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As wandering 'mid the wreathed bowers
He listens to the whispering flowers,
And gathers many a tender tale,
Breath'd on the south wind's balmy gale.
Lo! even now a voice he hears
From one who weeps ambrosial tears.
Hark! she laments the stern decree
That bore her o'er the eastern sea,
With flowers of lowlier birth to vie,
Beneath our cold and clouded sky.

« Oh! wherefore am I drooping here, Far distant from that happier sphere, Where all my race have bloom'd their day, Then sunk in odorous gales away? Theirs was the orient's golden clime, Where Flora revels in her prime; And flowers and fruits are richly strown, Such as these lands have never known: Flowers bright as though the genial dews That fed them had imbibed the hues That deck the radiant bow of heaven, And to their leaves its splendours given. Nor rainbow tints alone are theirs; Nature another charm prepares : Ambrosial sweets her urn distils, And every nectar'd chalice fills. Oh! how unlike this land of gloom, Dark as the precincts of the tomb; Where, undeplored, I droop and pine, Far from the princes of my line, Doomed the cold soil and scentless air, With flowers of low degree to share. And hear, ye plants of noble birth! Amid these creatures of the earth, The meanest of the worthless train, That springs unbidden on the plain,

Claims my high name, and dares to trace
A kindred with my royal race.

“ Where is the flower whose heavenly balm
Has power, like mine, the soul to calm ?
For man the cup of life I fill,
Gifted the storms of time to still;
Or bid the bark of human life
Sail on, regardless of the strife,
While the charm'd wanderer fondly dreams
Of azure skies and silver streams,
And listens to the tempest's roar,
As music from some Eden shore *.

“ No! never yet did climes like this,
Give birth to golden streams of bliss,
Rich as the source whence nature draws
The precious drops that fill my vase.

"Oh! for the regions of the sun,
There, like my sires, my course to run
With all who wear the silver wreath,
And hide the opiate dew,' beneath.”

* From the pleasurable effects produced by the use of opium, take the following passage from the “ Confessions of an English Opium-eater,” descriptive of the feelings of the writer, when he first began to indulge in the frequent use of this soothing but pernicious drug: “ It seemed to me as if then first I stood at a distance and aloof from the uproar of life; as if the tumult, the fever, and the strife, were suspended ; a respite granted from the secret burdens of the heart; a sabbath of repose; a resting-place from human labours. Here were the hopes which blossomed in the paths of life, reconciled with the peace which is in the grave; motions of the intellect unwearied as the heavens, yet for all anxieties a halcyon calm.”

She said, and breathed her sighs around,
And bent her chaplet to the ground.

That sister flower of humbler fame,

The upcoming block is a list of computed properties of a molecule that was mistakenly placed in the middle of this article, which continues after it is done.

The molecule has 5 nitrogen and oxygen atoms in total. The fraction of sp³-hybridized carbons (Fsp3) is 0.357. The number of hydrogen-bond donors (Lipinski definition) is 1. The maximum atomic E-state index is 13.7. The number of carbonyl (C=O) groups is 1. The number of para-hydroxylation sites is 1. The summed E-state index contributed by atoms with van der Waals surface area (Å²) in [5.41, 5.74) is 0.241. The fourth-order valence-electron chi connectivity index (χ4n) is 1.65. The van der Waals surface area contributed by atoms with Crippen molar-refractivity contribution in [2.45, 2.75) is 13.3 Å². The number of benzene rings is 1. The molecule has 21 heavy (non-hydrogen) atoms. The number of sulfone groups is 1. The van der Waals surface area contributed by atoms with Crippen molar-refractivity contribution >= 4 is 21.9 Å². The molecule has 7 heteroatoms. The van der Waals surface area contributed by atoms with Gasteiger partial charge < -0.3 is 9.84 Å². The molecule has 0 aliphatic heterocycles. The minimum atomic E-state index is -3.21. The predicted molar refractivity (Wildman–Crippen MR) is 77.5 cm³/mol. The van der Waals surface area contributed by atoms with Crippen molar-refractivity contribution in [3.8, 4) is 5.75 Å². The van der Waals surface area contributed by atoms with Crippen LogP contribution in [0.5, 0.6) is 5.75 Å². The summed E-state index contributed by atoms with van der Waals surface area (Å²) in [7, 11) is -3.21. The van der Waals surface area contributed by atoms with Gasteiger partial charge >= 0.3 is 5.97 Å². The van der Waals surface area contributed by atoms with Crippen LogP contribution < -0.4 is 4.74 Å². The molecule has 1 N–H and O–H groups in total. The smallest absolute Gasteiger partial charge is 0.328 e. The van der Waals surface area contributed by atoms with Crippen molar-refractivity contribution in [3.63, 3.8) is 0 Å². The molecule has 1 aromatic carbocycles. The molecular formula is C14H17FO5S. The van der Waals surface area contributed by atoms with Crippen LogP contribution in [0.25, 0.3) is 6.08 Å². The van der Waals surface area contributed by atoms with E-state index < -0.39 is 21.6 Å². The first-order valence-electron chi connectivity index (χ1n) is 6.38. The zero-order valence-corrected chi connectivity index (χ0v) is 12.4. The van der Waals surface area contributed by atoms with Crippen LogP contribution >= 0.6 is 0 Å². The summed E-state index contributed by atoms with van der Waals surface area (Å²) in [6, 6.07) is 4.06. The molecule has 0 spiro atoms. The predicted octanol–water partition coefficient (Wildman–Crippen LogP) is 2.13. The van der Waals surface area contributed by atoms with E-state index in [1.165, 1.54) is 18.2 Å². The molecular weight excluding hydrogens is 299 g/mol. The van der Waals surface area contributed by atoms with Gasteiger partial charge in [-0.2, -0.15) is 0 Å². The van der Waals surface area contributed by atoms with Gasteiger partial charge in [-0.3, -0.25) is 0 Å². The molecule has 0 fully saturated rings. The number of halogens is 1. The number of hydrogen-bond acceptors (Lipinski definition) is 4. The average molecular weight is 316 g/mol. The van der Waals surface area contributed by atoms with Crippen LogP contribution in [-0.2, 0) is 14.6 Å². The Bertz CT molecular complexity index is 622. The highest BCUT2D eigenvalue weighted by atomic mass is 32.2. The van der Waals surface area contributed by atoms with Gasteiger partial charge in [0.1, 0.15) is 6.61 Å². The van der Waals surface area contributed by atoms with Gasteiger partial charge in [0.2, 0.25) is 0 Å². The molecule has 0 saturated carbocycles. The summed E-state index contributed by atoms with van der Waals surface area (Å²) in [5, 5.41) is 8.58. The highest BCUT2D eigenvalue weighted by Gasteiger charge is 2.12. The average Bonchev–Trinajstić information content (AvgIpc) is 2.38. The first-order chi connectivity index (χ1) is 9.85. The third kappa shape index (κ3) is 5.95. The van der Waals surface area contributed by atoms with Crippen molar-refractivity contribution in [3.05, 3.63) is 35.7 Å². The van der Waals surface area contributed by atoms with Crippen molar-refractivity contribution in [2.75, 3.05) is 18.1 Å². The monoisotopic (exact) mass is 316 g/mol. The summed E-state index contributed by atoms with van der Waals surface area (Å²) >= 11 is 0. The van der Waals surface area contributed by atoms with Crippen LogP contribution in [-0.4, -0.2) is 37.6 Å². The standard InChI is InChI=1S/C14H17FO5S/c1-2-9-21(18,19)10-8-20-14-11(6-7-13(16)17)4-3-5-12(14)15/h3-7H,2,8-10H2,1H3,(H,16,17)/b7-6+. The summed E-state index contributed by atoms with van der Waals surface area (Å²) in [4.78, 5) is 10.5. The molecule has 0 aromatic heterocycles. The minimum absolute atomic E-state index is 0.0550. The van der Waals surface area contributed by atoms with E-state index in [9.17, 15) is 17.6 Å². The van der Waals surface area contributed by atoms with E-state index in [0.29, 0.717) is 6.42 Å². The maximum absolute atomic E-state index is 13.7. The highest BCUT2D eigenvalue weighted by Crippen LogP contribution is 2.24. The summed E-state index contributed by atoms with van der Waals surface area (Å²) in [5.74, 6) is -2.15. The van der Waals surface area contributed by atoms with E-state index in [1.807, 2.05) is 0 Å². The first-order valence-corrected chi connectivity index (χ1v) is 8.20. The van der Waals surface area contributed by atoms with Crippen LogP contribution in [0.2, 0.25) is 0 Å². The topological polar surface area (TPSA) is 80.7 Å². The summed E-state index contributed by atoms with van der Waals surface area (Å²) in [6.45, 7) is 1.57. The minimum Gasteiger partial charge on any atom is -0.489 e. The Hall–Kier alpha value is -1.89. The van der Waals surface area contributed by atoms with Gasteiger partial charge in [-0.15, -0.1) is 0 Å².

Who shar'd with her Papaver's name,
Unheeded raised her blushing head,
And to the breeze her petals spread.
She heard the high-born plant complain,
And answered thus her scornful strain:

“ Proud offspring of that sun-bright land,
By balmy zephyrs gently fann'd;
Clear suns may shine, and spicy gales
Waft fragrance through thy native vales,
Yet would I not exchange with thee
Thy country or thy destiny.
Though lovelier hues may tinge the flowers
That bloom within those eastern bowers,
There also bloom those deep-dyed crimes
That live not in our northern climes.
Yes, scornful flower ! thy tale alone
Would bid me shun that burning zone.
The tyrant thee his treasure deems,
The genius of his murderous dreams,
Dearer to him than gems and gold
The opiate dew' thy leaves unfold;
And many a hapless wretch hath quaff"d
Pale death or misery in the draught
Thy poisoned cup prepares for all
The despot's voice may doom to fall *.

* From the poppy was prepared the fatal draught which the emperors (of the East) employed to destroy such persons 'whom they did not dare take off in public. Such were the means which Aurengzebe used to dispatch his

Oh! turn thee to that orient clime
Where Flora revels in her prime,
And flowers and fruit are richly strown,
Such as our land has never known.

The gardens of the Gul' be thine ;
For me, this northern isle be mine.
Though the chill dew and beating storm
May bend and bruise my fragile forin,
Still would I bid my leaves expand,
Like freedom's banners, o'er a land
Where man, the human flower, attains
A moral growth thy sultan's plains
In all their range have never known,
Since there the lordly plant hath grown.

“ And vain thy boast to chase away* The storms that cloud life's April day;

nephew Sepe Chekough, and others his relations, in the fortress of Gualiar. “ The poust,” says Bernier, “is the first thing brought to them in the morning, and they have nothing given them to eat till they have drunk a great cup full of it. This emaciates them exceedingly, and maketh them die insensibly; they losing, little by little, their strength and understanding, and growing torpid and senseless."-Pennants Outlines of the Globe.

Mad. Genlis observes of the poust :

« C'est ce breuvage mortel que les tyrans de ce pays font prendre à leurs frères et aux princes de leur sang, et qui suivant la dose, les rend imbécilles ou les fait mourir.”

* For the unhappy consequences of the excessive use of opium, see “ Confessions of an Opium-eater:".

“ I am now arrived at an Iliad of woes; for I have now to record the pains of opium,

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